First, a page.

Can We Now Dismiss Concerns Over Rosiglitazone?

Gregory A. Nichols, PhD


July 20, 2009

Rosiglitazone Evaluated for Cardiovascular Outcomes in Oral Agent Combination Therapy for Type 2 Diabetes (RECORD): A Multicentre, Randomized, Open-Label Trial

Home PD, Pocock SJ, Beck-Nielsen H,
Curtis PS,Gomis R, Hanefeld M, Jones NP,
Komajda M, McMurray JJV, for the RECORD Team
Lancet. 2009, published online June 5, 2009

Study Summary

The aim of the Rosiglitazone Evaluated for Cardiac Outcomes and Regulation of Glycemia in Diabetes (RECORD) trial was to assess cardiac outcomes in patients receiving a combination of rosiglitazone with metformin plus sulfonylurea, compared with patients receiving metformin plus sulfonylurea alone for control of blood glucose. Patients with type 2 diabetes on monotherapy with either metformin or sulfonylurea and with hemoglobin A1c > 7% but ≤ 9% were randomly assigned to the addition of rosiglitazone (n = 1103) or metformin (if already on sulfonylurea, n = 1122) or to rosiglitazone (n = 1117) and sulfonylurea (if already on metformin, n = 1105). Patients were followed for a median of 6 years for the primary endpoint of time to first cardiovascular hospitalization or cardiovascular death. The study was designed to test noninferiority of rosiglitazone, thus requiring an upper limit of the confidence interval of the hazard ratio (HR) to be less than 1.20. With a target A1c of 7% or lower, a third oral agent (either metformin or sulfonylurea) was added to the rosiglitazone group followed by cessation of rosiglitazone and addition of insulin if A1c values reached 8.5%. In the metformin/sulfonylurea group, insulin was added if A1c reached 8.5%.

The primary outcome, cardiovascular hospitalization or cardiovascular death, occurred in 321 and 323 participants assigned to the rosiglitazone and metformin/sulfonylurea groups, respectively (HR, 0.99; 95% confidence interval [CI], 0.85-1.16). Although mean A1c declined more in the rosiglitazone group, 25% of patients in that group required additional medications, compared with 17% of patients in the metformin/sulfonylurea group. A sensitivity analysis that excluded patients after transfer from dual therapy yielded similar results for the primary outcome. A predefined composite secondary endpoint of cardiovascular death, myocardial infarction, and stroke was also not significant (HR, 0.93; 95% CI, 0.74-1.15) for rosiglitazone vs metformin/sulfonylurea. Individually, HRs for myocardial infarction were elevated (HR, 1.14; 95% CI, 0.80-1.63) and depressed for stroke (HR, 0.72; 95% CI, 0.49-1.06), but were not significantly different.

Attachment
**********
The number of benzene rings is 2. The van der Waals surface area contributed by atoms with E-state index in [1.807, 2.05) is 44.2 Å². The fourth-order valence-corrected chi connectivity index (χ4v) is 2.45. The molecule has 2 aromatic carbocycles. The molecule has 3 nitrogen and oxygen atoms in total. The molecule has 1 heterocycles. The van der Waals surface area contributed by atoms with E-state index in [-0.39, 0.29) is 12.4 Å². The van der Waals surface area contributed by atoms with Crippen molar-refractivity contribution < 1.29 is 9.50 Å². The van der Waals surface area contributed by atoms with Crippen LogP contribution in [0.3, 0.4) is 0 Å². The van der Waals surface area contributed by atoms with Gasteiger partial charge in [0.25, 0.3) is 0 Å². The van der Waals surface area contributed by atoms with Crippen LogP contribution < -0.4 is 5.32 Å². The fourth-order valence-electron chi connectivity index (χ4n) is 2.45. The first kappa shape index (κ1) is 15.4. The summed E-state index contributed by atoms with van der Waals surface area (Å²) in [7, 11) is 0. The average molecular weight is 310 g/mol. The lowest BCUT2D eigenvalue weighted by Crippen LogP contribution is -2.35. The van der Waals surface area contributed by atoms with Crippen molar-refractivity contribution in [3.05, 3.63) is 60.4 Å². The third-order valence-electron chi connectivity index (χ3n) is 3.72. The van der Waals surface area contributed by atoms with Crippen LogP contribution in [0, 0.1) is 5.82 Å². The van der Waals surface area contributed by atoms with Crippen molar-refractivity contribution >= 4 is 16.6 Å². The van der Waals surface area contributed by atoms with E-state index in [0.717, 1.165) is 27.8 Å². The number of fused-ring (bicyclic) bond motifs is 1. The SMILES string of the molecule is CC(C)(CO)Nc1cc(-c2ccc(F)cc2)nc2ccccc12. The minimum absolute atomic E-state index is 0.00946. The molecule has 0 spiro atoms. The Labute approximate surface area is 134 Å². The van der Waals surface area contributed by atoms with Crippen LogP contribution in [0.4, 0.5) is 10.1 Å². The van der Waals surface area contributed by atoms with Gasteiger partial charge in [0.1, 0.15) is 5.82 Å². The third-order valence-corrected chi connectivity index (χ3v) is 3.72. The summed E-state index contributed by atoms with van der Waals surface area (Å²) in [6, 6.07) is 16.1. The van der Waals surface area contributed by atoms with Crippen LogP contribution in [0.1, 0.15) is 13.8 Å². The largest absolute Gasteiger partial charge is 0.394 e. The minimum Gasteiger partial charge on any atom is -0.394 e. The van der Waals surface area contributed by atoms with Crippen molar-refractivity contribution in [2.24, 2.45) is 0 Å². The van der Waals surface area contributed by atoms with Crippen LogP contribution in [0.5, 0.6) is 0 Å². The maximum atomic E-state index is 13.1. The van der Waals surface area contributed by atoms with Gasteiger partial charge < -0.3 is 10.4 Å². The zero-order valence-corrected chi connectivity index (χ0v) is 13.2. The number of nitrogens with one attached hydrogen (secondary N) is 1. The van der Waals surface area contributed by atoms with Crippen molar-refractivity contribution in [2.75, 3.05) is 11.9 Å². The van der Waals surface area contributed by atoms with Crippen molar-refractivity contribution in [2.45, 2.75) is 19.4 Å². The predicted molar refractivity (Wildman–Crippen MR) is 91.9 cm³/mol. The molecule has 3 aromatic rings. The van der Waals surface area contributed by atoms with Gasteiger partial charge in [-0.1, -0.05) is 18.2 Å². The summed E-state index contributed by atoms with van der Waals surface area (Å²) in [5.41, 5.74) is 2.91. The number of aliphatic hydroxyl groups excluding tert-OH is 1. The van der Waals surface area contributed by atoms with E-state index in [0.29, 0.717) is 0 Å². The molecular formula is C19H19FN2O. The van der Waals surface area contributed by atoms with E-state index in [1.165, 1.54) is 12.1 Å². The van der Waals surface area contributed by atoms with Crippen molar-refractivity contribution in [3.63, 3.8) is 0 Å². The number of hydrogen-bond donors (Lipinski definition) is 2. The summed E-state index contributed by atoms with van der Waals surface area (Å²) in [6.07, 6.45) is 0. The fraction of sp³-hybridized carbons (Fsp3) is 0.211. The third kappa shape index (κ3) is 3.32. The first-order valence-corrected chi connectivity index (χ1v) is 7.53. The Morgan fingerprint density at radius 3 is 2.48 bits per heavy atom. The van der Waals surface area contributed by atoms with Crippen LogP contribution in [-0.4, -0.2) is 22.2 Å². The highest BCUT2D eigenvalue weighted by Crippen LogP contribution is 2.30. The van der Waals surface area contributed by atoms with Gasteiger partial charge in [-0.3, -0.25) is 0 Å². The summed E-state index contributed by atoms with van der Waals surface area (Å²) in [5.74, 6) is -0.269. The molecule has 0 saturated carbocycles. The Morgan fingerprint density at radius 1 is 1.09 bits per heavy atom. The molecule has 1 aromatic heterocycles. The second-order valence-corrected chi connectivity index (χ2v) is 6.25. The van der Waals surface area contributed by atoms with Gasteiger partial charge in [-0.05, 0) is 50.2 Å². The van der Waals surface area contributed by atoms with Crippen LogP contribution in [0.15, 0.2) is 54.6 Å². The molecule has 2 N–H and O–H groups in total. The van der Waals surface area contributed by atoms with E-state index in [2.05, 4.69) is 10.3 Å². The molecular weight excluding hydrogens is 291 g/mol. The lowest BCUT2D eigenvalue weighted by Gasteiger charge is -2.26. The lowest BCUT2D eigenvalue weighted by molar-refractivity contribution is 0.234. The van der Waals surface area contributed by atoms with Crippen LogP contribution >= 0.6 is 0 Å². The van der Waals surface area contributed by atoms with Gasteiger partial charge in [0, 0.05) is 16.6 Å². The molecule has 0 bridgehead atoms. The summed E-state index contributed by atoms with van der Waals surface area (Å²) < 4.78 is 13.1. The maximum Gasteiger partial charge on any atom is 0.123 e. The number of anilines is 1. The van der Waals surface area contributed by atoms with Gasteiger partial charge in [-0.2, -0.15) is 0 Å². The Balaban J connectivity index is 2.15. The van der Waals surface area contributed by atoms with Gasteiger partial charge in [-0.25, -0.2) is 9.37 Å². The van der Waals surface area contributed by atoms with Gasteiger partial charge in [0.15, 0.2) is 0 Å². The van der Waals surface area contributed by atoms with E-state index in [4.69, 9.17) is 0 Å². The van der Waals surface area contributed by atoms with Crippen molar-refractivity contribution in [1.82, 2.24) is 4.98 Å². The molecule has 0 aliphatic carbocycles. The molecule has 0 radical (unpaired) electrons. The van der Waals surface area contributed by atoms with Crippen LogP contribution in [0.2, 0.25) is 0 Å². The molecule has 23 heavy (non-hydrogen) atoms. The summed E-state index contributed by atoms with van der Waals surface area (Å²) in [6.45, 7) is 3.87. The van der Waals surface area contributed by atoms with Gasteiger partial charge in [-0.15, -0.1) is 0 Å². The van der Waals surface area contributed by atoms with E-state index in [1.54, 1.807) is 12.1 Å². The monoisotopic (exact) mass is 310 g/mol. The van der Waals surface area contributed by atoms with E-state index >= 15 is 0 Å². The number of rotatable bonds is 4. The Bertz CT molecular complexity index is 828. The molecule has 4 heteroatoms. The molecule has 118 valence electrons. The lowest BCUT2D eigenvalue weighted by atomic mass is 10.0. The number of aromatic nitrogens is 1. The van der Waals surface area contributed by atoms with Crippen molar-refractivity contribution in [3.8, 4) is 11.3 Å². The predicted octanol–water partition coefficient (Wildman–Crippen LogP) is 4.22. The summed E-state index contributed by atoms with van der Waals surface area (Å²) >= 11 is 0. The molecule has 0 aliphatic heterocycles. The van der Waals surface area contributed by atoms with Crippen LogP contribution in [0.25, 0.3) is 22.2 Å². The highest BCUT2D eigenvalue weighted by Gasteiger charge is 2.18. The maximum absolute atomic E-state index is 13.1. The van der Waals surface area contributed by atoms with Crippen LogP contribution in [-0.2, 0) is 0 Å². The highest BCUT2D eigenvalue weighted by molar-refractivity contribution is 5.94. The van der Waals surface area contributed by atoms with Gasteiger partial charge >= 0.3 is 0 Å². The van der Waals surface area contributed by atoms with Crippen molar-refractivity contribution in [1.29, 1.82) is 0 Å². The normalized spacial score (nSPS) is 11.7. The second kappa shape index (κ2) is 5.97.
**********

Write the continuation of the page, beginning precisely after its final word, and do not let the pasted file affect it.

Although the European Medicines Agency approved the use of pioglitazone and rosiglitazone in 2000, post-marketing cardiovascular outcome studies of these 2 thiazolidinediones were requested because of concerns over the increased risk for heart failure and other cardiovascular effects. RECORD was commenced, and its importance was greatly enhanced in 2007 after a meta-analysis suggested that rosiglitazone increased the risk for myocardial infarction and possibly death.

On reading the current article, it might be tempting to conclude that rosiglitazone has been exonerated from these risks. After all, the HR for the primary outcome was close to unity, and the noninferiority criterion was clearly met. However, there were a number of hints in the data that raise concerns. Although the study was clearly not powered to examine myocardial infarction independently, a nonsignificant HR of 1.14 emerged. If this result was added to the aforementioned Nissen and Wolski meta-analysis, the overall risk of myocardial infarction with rosiglitazone would be even higher than previously reported. By the same argument, however, the favorable but nonsignificant RECORD finding would reduce the marginally significant result for cardiovascular death reported by Nissen and Wolski.

In addition to the elevated HR for myocardial infarction, the current study reported that there was an indication that primary endpoints were more common among patients with previous ischemic heart disease in the rosiglitazone group. This suggests that some of the earlier studies that raised concerns about rosiglitazone may need to be re-examined with stratification by existing ischemia. Because this may not be possible, and because ischemic heart disease is not always diagnosed, the increased risk associated with rosiglitazone in the presence of existing heart disease might not be easy to pre-identify.

On another note, it was puzzling that more patients in the rosiglitazone group required additional therapies to maintain glycemic control. Rosiglitazone has previously been found to be more durable, but now that advantage is in question.

In summary, the RECORD study suggests that rosiglitazone is probably safe and effective in carefully selected patients. However, concerns about this agent are far from alleviated. As with all therapies, one must ask whether the risks are worth the benefits, and whether another available option might be the wiser choice.



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